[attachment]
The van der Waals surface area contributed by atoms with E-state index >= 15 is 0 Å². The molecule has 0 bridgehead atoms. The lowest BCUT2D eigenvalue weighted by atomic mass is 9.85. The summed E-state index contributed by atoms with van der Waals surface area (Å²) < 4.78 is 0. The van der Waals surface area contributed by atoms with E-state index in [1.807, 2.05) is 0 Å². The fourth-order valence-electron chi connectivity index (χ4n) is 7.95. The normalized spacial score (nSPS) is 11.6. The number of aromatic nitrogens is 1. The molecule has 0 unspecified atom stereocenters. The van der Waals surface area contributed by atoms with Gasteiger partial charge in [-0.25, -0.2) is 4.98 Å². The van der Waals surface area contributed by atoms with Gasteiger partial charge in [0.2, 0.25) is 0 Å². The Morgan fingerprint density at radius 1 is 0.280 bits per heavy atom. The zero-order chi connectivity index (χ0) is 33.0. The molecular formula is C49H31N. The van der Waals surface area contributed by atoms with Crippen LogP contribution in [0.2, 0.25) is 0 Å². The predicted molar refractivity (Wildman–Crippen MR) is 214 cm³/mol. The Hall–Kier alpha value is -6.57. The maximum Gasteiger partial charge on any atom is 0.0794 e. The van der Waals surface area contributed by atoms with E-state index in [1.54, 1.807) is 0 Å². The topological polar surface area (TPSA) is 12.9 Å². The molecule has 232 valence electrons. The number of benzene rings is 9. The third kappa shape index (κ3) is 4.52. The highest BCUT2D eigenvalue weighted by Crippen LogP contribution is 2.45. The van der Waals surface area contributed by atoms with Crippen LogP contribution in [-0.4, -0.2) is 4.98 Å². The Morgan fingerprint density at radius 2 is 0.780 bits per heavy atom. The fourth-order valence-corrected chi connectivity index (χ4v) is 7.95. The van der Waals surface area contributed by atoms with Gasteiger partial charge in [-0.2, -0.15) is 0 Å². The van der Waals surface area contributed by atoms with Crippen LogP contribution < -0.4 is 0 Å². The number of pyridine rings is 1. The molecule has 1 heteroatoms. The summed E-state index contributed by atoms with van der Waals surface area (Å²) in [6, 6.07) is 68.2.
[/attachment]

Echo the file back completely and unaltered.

The van der Waals surface area contributed by atoms with E-state index >= 15 is 0 Å². The molecule has 0 bridgehead atoms. The lowest BCUT2D eigenvalue weighted by atomic mass is 9.85. The summed E-state index contributed by atoms with van der Waals surface area (Å²) < 4.78 is 0. The van der Waals surface area contributed by atoms with E-state index in [1.807, 2.05) is 0 Å². The fourth-order valence-electron chi connectivity index (χ4n) is 7.95. The normalized spacial score (nSPS) is 11.6. The number of aromatic nitrogens is 1. The molecule has 0 unspecified atom stereocenters. The van der Waals surface area contributed by atoms with Gasteiger partial charge in [-0.25, -0.2) is 4.98 Å². The van der Waals surface area contributed by atoms with Gasteiger partial charge in [0.2, 0.25) is 0 Å². The Morgan fingerprint density at radius 1 is 0.280 bits per heavy atom. The zero-order chi connectivity index (χ0) is 33.0. The molecular formula is C49H31N. The van der Waals surface area contributed by atoms with Crippen LogP contribution in [0.2, 0.25) is 0 Å². The predicted molar refractivity (Wildman–Crippen MR) is 214 cm³/mol. The Hall–Kier alpha value is -6.57. The maximum Gasteiger partial charge on any atom is 0.0794 e. The van der Waals surface area contributed by atoms with E-state index in [1.54, 1.807) is 0 Å². The topological polar surface area (TPSA) is 12.9 Å². The molecule has 232 valence electrons. The number of benzene rings is 9. The third kappa shape index (κ3) is 4.52. The highest BCUT2D eigenvalue weighted by Crippen LogP contribution is 2.45. The van der Waals surface area contributed by atoms with Crippen LogP contribution in [-0.4, -0.2) is 4.98 Å². The Morgan fingerprint density at radius 2 is 0.780 bits per heavy atom. The fourth-order valence-corrected chi connectivity index (χ4v) is 7.95. The van der Waals surface area contributed by atoms with Gasteiger partial charge in [-0.2, -0.15) is 0 Å². The van der Waals surface area contributed by atoms with Crippen LogP contribution < -0.4 is 0 Å². The number of pyridine rings is 1. The molecule has 1 heteroatoms. The summed E-state index contributed by atoms with van der Waals surface area (Å²) in [6, 6.07) is 68.2.